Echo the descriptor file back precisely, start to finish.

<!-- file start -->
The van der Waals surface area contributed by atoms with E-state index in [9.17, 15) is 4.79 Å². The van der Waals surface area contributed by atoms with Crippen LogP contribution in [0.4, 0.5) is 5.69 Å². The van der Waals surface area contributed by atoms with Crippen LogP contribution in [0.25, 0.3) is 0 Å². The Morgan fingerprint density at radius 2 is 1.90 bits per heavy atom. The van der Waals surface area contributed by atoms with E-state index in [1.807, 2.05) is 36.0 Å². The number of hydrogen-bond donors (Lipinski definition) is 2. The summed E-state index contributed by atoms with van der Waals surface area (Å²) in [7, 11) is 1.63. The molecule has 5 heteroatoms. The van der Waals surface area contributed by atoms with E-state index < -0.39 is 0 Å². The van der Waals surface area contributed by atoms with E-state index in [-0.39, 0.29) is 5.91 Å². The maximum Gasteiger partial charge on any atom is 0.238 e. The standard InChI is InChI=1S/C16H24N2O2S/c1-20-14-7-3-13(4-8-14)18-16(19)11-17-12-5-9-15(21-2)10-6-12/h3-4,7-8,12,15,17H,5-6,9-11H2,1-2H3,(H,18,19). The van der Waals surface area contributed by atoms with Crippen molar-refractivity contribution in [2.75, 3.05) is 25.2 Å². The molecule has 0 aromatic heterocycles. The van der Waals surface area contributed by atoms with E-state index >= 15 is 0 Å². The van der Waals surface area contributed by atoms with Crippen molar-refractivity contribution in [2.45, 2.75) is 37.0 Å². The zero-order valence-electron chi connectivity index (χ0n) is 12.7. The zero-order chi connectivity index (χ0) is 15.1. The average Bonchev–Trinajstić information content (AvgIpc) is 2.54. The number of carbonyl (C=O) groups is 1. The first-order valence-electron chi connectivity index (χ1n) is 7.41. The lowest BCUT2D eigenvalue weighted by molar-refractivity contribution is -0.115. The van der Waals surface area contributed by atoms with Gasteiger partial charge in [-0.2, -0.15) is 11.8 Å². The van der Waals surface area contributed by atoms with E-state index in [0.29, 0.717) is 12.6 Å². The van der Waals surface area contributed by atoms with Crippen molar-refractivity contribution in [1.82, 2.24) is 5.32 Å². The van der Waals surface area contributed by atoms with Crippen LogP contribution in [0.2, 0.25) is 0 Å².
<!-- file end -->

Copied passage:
The van der Waals surface area contributed by atoms with E-state index in [9.17, 15) is 4.79 Å². The van der Waals surface area contributed by atoms with Crippen LogP contribution in [0.4, 0.5) is 5.69 Å². The van der Waals surface area contributed by atoms with Crippen LogP contribution in [0.25, 0.3) is 0 Å². The Morgan fingerprint density at radius 2 is 1.90 bits per heavy atom. The van der Waals surface area contributed by atoms with E-state index in [1.807, 2.05) is 36.0 Å². The number of hydrogen-bond donors (Lipinski definition) is 2. The summed E-state index contributed by atoms with van der Waals surface area (Å²) in [7, 11) is 1.63. The molecule has 5 heteroatoms. The van der Waals surface area contributed by atoms with E-state index < -0.39 is 0 Å². The van der Waals surface area contributed by atoms with E-state index in [-0.39, 0.29) is 5.91 Å². The maximum Gasteiger partial charge on any atom is 0.238 e. The standard InChI is InChI=1S/C16H24N2O2S/c1-20-14-7-3-13(4-8-14)18-16(19)11-17-12-5-9-15(21-2)10-6-12/h3-4,7-8,12,15,17H,5-6,9-11H2,1-2H3,(H,18,19). The van der Waals surface area contributed by atoms with Crippen molar-refractivity contribution in [2.75, 3.05) is 25.2 Å². The molecule has 0 aromatic heterocycles. The van der Waals surface area contributed by atoms with E-state index >= 15 is 0 Å². The van der Waals surface area contributed by atoms with Crippen molar-refractivity contribution in [2.45, 2.75) is 37.0 Å². The zero-order valence-electron chi connectivity index (χ0n) is 12.7. The zero-order chi connectivity index (χ0) is 15.1. The average Bonchev–Trinajstić information content (AvgIpc) is 2.54. The number of carbonyl (C=O) groups is 1. The first-order valence-electron chi connectivity index (χ1n) is 7.41. The lowest BCUT2D eigenvalue weighted by molar-refractivity contribution is -0.115. The van der Waals surface area contributed by atoms with Gasteiger partial charge in [-0.2, -0.15) is 11.8 Å². The van der Waals surface area contributed by atoms with E-state index in [0.29, 0.717) is 12.6 Å². The van der Waals surface area contributed by atoms with Crippen molar-refractivity contribution in [1.82, 2.24) is 5.32 Å². The van der Waals surface area contributed by atoms with Crippen LogP contribution in [0.2, 0.25) is 0 Å².